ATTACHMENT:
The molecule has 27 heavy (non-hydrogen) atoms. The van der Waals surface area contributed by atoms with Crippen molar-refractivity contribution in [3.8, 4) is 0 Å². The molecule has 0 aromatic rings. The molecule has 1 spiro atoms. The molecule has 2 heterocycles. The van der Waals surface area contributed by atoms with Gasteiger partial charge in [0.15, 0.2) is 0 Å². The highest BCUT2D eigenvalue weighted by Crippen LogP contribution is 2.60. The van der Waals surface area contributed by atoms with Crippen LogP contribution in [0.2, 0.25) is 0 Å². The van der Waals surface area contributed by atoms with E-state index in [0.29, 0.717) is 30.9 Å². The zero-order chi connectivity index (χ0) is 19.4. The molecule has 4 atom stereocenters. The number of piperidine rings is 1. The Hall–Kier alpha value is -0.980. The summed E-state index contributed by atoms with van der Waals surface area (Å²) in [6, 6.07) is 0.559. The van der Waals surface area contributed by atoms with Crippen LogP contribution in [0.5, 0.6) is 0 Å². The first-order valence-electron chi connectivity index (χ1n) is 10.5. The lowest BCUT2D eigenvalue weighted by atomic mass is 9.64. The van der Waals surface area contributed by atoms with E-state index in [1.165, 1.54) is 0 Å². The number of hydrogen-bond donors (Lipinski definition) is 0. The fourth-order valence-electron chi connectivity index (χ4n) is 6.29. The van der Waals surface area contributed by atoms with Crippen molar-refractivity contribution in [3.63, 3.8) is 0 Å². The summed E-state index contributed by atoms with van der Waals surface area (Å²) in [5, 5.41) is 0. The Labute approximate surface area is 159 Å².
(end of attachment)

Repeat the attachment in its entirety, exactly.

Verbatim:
The molecule has 27 heavy (non-hydrogen) atoms. The van der Waals surface area contributed by atoms with Crippen molar-refractivity contribution in [3.8, 4) is 0 Å². The molecule has 0 aromatic rings. The molecule has 1 spiro atoms. The molecule has 2 heterocycles. The van der Waals surface area contributed by atoms with Gasteiger partial charge in [0.15, 0.2) is 0 Å². The highest BCUT2D eigenvalue weighted by Crippen LogP contribution is 2.60. The van der Waals surface area contributed by atoms with Crippen LogP contribution in [0.2, 0.25) is 0 Å². The van der Waals surface area contributed by atoms with E-state index in [0.29, 0.717) is 30.9 Å². The zero-order chi connectivity index (χ0) is 19.4. The molecule has 4 atom stereocenters. The number of piperidine rings is 1. The Hall–Kier alpha value is -0.980. The summed E-state index contributed by atoms with van der Waals surface area (Å²) in [6, 6.07) is 0.559. The van der Waals surface area contributed by atoms with Crippen LogP contribution in [0.5, 0.6) is 0 Å². The first-order valence-electron chi connectivity index (χ1n) is 10.5. The lowest BCUT2D eigenvalue weighted by atomic mass is 9.64. The van der Waals surface area contributed by atoms with E-state index in [1.165, 1.54) is 0 Å². The number of hydrogen-bond donors (Lipinski definition) is 0. The fourth-order valence-electron chi connectivity index (χ4n) is 6.29. The van der Waals surface area contributed by atoms with Crippen molar-refractivity contribution in [3.63, 3.8) is 0 Å². The summed E-state index contributed by atoms with van der Waals surface area (Å²) in [5, 5.41) is 0. The Labute approximate surface area is 159 Å².